STEVIE WONDER, FULFILLINGNESS' FIRST FINALE, 1974
So this song changed my life. Seriously.
It's 1993. I'm in my third year teaching, and I have officially fallen in love with the job and the Bay Area. I'm 24, and the world is my oyster. Except-- I'd been working so hard that I'd forgotten to have fun for almost a year. I had stopped playing music. I was working fourteen hour days and collapsing every weekend. I was coaching and tutoring on the side and just barely squeaking by financially, so while I was loving life Monday to Friday, I was spending waaaaay too many weekends in Lonelyville, population me.
Therefore, as the fall of 1993 approached, I decided to get "out there," wherever "there" was. I said yes to every invitation to anything, and tried all kinds of "let's meet some friends" things: mountain biking, salsa dancing, poetry readings. I joined a softball team. And I'll be honest-- I was a little rusty. I felt the forced nature of it all. I felt like a guy trying to meet people, which, as we all know, is hugely appealing. I don't think I reached Flounder "You guys playing cards?" levels, but it wasn't very pretty.
And then came the cold, crappy November night when one of my new colleagues was going out dancing with some college friends and invited me along. I, of course, said yes, but feared the worst. I wasn't a dance club guy, and I saw another long, awkward evening ahead of me with a "what's wrong with me?" drive home.
Instead, it was the turnaround moment of my 20s. The drive in was hilarious, as my buddy's friend was drunk when I picked them up, and treated us to a stream-of-consciousness rant about whatever went past the window. To park, we had to move what can only be described as a demonically-soiled mattress out of a parking space. The club was Nickie's BBQ, a dive in the Haight in a neighborhood that is now totally gentrified (Nickie's got a facelift, too), but back then was just downright sketchy. Like all clubs in the mid-90s, it was packed. Remember when people went out to have fun? I used to go see a local band on a Wednesday night in the early 90s, and there'd be 300 people there.
We found the rest of their friends (including some central casting statuesque Nordic women) shoehorned our way in, somehow got drinks, and before I knew it, we were stuck in the middle of the dance floor. My buddy's friend, now so drunk that he was beyond being able to answer questions like "What's your name?" and "What do we breathe to live?" immediately crashed into a huge dude, a piece of the mountain, who turned around, sized up the situation, and informed me, "You all go down if he keeps it up." It was so crowded that I was making contact with at least seven people at once. It was a touch-and-go moment. Was I going to bail? Get my ass kicked? Have a claustrophobic freak out? Spend the night feeling like Wyatt in Weird Science?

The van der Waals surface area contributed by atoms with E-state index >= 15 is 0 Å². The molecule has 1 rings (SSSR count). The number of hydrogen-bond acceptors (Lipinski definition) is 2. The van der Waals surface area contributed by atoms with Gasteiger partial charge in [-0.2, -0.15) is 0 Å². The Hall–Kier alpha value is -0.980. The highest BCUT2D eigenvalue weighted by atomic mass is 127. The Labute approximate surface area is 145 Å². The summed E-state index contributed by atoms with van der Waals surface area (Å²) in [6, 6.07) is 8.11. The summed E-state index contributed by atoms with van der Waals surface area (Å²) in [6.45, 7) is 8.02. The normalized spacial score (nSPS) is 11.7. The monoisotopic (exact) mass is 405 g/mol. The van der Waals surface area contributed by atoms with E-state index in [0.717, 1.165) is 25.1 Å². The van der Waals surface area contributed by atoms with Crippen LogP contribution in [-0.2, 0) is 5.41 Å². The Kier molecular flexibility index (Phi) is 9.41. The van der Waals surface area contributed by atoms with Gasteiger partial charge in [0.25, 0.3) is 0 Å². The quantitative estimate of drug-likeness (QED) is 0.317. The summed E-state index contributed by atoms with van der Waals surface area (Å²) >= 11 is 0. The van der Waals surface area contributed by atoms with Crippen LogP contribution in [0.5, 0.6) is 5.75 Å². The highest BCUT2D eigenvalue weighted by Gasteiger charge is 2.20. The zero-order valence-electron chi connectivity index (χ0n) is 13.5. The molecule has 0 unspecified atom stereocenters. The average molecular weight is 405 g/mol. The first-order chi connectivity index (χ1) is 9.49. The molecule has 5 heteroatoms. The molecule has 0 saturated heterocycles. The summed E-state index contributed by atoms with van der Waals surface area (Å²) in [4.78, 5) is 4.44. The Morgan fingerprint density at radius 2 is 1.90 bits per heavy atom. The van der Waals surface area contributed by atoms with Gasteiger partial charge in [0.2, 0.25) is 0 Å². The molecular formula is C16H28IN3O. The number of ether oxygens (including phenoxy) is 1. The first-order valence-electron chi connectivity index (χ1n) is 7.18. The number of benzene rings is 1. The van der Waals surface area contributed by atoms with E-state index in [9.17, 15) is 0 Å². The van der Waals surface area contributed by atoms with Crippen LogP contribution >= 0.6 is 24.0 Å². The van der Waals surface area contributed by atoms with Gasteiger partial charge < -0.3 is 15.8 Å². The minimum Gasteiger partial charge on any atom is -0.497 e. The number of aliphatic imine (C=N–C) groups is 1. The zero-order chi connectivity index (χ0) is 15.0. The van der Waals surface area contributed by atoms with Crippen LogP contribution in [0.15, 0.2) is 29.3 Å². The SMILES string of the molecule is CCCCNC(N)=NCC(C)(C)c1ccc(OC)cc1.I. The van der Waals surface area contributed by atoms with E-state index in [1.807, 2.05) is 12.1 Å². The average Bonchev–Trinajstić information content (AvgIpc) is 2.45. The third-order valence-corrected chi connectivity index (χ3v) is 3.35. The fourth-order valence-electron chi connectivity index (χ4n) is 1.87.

Or, was the DJ, at that EXACT moment, going to put on "Boogie On Reggae Woman" by Stevie Wonder? To my shame, it was not a song I knew initially. I recognized Stevie's voice right away when it came in after a minute, but I hadn't dug into his catalog very deeply. But those drums kicked in, that bass synth started swooping, that skank scratch guitar locked into the groove, and everything in the world slowed down. The giant dude smiled, patted me on the shoulder, and turned back around. The whole room settled into the groove in seconds, and suddenly we weren't crashing into one another-- we were a slow motion music video. At that precise moment, I danced for the first time in my life without any shred of self-consciousness or premeditated planning. In my memory, the DJ turned it into an extended remix by folding the song on top of itself; it felt like it lasted for ten minutes. To this day, there's not a groove out there that moves me like this one. For me, it's the Alpha and Omega of dance songs. When Stevie yells "Can I play?" during his harmonica solo, it's as close as I get to testifying. When it was finally over, I felt like I had shed fifty pounds of all kinds of weights off of me. I don't remember more details about the rest of night, but I don't need to. I didn't leave with anything or anybody that night except a completely recovered sense of self. Remember when Austin Powers realizes that he had his mojo all along? It was like that, except without Heather Graham.
The next morning, I woke up feeling better than I had in a year. I drove to Maximum Music in San Rafael, went to the used records bin, bought Fulfillingness' First Finale, and blasted Stevie Wonder all weekend. Several important things happened that night-- I began a love affair with soul and funk music that hasn't abated for a day sense, I recalibrated my life in some very healthy ways, and I stopped looking for "out there," and naturally and immediately discovered it everywhere I looked.
You know that song "Last Night A DJ Saved My Life?" Sometimes, baby. Sometimes.
CAN I PLAY!